How to Create a Complete Marketing Strategy

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Actually, we kind of lied in this title.

The notion of a marketing strategy ever being “complete” is false.

Although you’ll want this working document to be well formatted and ready to show any internal stakeholder, the content of a marketing strategy is bound to change over time.

What we mean by a complete marketing strategy is a strategy that encompasses all the marketing activities your business carries out. These activities include digital marketing and any traditional marketing you might engage in.

Plus, it includes managerial-level information about your marketing, like your budget and team structure.

You might show a more “incomplete” version of this strategy to your team that includes the bare essentials like your marketing goals, marketing channels and activities.

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What Is a Marketing Strategy?

We’ve already explained what a digital marketing strategy is in the previous session. A marketing strategy then is a broader version of this.

Most people interchange the phrases ‘marketing strategy’ and ‘marketing plan’ as this activity refers to the essential preparation that happens before any major campaign.

Some companies claim a plan and a strategy are different. At least in terms of marketing.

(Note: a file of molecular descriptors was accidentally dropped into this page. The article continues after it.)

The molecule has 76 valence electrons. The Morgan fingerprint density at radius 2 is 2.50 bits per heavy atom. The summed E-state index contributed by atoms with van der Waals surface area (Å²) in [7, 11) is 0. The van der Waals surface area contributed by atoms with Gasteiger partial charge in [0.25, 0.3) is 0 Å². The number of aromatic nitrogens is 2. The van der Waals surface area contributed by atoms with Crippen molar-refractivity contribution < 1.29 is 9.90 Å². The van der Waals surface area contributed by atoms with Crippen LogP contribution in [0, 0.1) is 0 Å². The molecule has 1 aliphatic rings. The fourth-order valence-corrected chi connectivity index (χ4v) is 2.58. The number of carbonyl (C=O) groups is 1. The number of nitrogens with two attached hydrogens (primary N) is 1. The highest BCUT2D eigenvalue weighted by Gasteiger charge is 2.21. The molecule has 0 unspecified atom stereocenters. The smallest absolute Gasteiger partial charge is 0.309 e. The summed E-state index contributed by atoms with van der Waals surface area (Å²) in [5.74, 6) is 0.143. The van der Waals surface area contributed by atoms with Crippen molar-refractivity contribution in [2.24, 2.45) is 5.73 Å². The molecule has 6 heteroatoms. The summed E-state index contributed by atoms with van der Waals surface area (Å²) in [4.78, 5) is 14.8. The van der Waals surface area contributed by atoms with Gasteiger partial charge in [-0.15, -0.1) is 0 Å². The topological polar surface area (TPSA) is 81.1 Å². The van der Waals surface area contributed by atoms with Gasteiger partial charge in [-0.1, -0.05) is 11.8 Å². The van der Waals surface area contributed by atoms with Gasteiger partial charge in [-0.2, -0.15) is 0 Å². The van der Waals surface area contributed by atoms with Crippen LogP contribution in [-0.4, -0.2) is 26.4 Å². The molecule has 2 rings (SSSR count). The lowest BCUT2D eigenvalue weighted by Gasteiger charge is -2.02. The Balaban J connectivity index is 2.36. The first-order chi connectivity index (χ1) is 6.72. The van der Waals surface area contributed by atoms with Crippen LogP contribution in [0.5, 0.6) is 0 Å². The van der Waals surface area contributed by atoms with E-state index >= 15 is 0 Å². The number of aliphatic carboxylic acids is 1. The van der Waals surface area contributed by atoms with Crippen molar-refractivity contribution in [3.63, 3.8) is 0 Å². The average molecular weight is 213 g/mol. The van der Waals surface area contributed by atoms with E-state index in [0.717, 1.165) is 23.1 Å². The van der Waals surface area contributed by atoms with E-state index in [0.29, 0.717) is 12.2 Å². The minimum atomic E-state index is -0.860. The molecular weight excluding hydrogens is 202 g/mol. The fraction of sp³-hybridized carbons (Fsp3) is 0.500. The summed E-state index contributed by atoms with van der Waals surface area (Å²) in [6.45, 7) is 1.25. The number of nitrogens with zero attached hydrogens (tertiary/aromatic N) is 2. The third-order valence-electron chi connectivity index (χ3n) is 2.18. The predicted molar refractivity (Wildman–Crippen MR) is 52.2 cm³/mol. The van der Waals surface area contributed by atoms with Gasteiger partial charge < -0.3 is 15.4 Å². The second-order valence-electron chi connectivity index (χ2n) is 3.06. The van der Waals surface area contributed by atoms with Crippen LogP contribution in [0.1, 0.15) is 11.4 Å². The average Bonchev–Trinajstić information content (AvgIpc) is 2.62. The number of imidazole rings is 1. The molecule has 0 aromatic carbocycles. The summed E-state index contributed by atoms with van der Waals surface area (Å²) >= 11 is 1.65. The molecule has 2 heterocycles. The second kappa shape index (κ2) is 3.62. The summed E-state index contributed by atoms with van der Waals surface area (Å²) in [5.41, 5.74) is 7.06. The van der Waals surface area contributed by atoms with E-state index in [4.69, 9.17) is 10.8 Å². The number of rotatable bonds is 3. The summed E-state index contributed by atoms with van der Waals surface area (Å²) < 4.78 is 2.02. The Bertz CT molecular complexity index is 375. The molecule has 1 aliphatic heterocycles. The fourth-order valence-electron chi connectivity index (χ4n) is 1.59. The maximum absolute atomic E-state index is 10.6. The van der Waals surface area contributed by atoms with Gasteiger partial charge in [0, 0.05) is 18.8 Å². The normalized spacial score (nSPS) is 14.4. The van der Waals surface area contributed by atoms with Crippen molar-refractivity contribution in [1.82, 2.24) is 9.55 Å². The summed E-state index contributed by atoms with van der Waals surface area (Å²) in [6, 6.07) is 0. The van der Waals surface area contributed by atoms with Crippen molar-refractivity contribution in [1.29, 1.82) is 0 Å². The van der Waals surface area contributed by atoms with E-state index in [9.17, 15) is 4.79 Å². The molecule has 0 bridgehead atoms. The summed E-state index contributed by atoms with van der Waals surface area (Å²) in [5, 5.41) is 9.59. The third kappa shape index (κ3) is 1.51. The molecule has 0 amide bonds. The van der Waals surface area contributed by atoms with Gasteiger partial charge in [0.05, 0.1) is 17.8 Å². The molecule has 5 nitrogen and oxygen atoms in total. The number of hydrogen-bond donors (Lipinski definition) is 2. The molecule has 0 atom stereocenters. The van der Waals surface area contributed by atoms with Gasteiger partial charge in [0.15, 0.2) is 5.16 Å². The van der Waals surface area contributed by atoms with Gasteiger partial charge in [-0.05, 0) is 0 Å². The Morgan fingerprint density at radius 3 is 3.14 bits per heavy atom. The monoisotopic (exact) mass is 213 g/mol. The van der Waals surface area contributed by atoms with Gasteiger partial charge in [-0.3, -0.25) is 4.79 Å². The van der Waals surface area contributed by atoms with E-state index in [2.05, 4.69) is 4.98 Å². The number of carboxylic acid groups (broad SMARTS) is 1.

HubSpot says a strategy is about how you’re going to achieve a goal while a plan is a place to house several strategies, whether that be a social media, content or SEO strategy.

Basically, a marketing plan is more of an executive summary of your marketing department. This is the type of overarching document we’re talking about in this session, as opposed to a standalone content strategy (which we’ll move onto in our next session).

Infographic showing definition of what is a marketing strategy

Marketing Strategy Examples

Are you still feeling a little unsure about what a marketing strategy is?

Maybe looking at some real-life examples will help.

Before that, here’s a quick note about the 4 Ps.

As an established marketer, you’ll be well-versed with the 4P’s — product, price, place and promotion — so we won’t waste your time explaining them here.

But their existence as key marketing principles does help to visualise the content of a marketing plan that can be structured in this way.

To make a marketing strategy that will stand the test of time, you will need to consider these four factors carefully.

You might think a marketing strategy is simply the promotion section of the 4P’s yet you’d be wrong.

Product, price and place are crucial in understanding how to promote effectively.

So, a marketing strategy encompasses all of these. Thinking about price, product and place in terms of real-life marketing campaigns will make spotting and creating marketing strategies a little bit easier.

We have an entire page dedicated to digital marketing strategy examples, but for now, we’ll just share some of our favourites:

1. Gymshark